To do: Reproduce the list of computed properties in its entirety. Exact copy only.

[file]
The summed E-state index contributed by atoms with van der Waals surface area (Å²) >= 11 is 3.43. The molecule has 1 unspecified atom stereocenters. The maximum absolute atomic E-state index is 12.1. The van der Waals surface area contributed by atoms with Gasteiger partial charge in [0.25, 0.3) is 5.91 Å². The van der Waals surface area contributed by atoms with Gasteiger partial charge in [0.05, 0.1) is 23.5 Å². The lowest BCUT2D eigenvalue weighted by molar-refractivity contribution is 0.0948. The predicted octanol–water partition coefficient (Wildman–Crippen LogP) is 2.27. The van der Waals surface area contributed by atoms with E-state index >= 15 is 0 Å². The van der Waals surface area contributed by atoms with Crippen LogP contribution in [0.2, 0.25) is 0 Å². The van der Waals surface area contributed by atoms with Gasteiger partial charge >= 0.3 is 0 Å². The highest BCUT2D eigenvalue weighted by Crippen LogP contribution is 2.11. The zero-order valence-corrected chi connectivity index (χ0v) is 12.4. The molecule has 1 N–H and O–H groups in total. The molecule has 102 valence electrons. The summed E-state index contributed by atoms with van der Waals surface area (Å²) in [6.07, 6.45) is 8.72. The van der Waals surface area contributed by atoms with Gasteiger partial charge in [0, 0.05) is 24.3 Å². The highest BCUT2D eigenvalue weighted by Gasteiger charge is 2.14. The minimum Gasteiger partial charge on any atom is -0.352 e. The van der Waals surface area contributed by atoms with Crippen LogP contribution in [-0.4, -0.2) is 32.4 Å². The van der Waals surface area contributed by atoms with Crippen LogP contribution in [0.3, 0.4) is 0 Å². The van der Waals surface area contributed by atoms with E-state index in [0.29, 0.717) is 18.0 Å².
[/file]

The summed E-state index contributed by atoms with van der Waals surface area (Å²) >= 11 is 3.43. The molecule has 1 unspecified atom stereocenters. The maximum absolute atomic E-state index is 12.1. The van der Waals surface area contributed by atoms with Gasteiger partial charge in [0.25, 0.3) is 5.91 Å². The van der Waals surface area contributed by atoms with Gasteiger partial charge in [0.05, 0.1) is 23.5 Å². The lowest BCUT2D eigenvalue weighted by molar-refractivity contribution is 0.0948. The predicted octanol–water partition coefficient (Wildman–Crippen LogP) is 2.27. The van der Waals surface area contributed by atoms with E-state index >= 15 is 0 Å². The van der Waals surface area contributed by atoms with Crippen LogP contribution in [0.2, 0.25) is 0 Å². The van der Waals surface area contributed by atoms with Gasteiger partial charge >= 0.3 is 0 Å². The highest BCUT2D eigenvalue weighted by Crippen LogP contribution is 2.11. The zero-order valence-corrected chi connectivity index (χ0v) is 12.4. The molecule has 1 N–H and O–H groups in total. The molecule has 102 valence electrons. The summed E-state index contributed by atoms with van der Waals surface area (Å²) in [6.07, 6.45) is 8.72. The van der Waals surface area contributed by atoms with Gasteiger partial charge in [0, 0.05) is 24.3 Å². The highest BCUT2D eigenvalue weighted by Gasteiger charge is 2.14. The minimum Gasteiger partial charge on any atom is -0.352 e. The van der Waals surface area contributed by atoms with Crippen LogP contribution in [-0.4, -0.2) is 32.4 Å². The van der Waals surface area contributed by atoms with Crippen LogP contribution in [0.3, 0.4) is 0 Å². The van der Waals surface area contributed by atoms with E-state index in [0.29, 0.717) is 18.0 Å².